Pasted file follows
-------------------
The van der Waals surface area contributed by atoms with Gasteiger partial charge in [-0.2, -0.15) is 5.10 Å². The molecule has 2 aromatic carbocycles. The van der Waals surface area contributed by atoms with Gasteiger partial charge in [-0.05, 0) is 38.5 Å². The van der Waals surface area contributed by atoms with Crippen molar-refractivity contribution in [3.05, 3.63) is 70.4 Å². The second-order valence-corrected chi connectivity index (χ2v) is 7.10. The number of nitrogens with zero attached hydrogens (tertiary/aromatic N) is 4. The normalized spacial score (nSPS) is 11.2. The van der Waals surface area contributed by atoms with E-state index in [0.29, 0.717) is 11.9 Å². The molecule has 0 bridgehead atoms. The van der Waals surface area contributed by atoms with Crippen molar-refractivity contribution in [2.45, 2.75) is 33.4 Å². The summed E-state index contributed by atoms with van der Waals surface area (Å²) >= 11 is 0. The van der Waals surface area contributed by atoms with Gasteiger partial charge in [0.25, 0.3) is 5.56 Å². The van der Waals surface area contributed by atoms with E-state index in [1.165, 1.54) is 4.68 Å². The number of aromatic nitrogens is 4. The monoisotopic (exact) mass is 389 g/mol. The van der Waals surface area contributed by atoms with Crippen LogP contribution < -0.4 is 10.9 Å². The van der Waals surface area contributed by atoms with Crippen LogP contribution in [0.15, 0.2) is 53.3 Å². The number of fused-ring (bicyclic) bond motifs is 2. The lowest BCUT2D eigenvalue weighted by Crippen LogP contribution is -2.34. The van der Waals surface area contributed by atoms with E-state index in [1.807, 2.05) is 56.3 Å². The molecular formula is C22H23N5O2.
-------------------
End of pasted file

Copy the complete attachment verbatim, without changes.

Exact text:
The van der Waals surface area contributed by atoms with Gasteiger partial charge in [-0.2, -0.15) is 5.10 Å². The molecule has 2 aromatic carbocycles. The van der Waals surface area contributed by atoms with Gasteiger partial charge in [-0.05, 0) is 38.5 Å². The van der Waals surface area contributed by atoms with Crippen molar-refractivity contribution in [3.05, 3.63) is 70.4 Å². The second-order valence-corrected chi connectivity index (χ2v) is 7.10. The number of nitrogens with zero attached hydrogens (tertiary/aromatic N) is 4. The normalized spacial score (nSPS) is 11.2. The van der Waals surface area contributed by atoms with E-state index in [0.29, 0.717) is 11.9 Å². The molecule has 0 bridgehead atoms. The van der Waals surface area contributed by atoms with Crippen molar-refractivity contribution in [2.45, 2.75) is 33.4 Å². The summed E-state index contributed by atoms with van der Waals surface area (Å²) >= 11 is 0. The van der Waals surface area contributed by atoms with Gasteiger partial charge in [0.25, 0.3) is 5.56 Å². The van der Waals surface area contributed by atoms with E-state index in [1.165, 1.54) is 4.68 Å². The number of aromatic nitrogens is 4. The monoisotopic (exact) mass is 389 g/mol. The van der Waals surface area contributed by atoms with Crippen LogP contribution < -0.4 is 10.9 Å². The van der Waals surface area contributed by atoms with Crippen LogP contribution in [0.15, 0.2) is 53.3 Å². The number of fused-ring (bicyclic) bond motifs is 2. The lowest BCUT2D eigenvalue weighted by Crippen LogP contribution is -2.34. The van der Waals surface area contributed by atoms with E-state index in [1.807, 2.05) is 56.3 Å². The molecular formula is C22H23N5O2.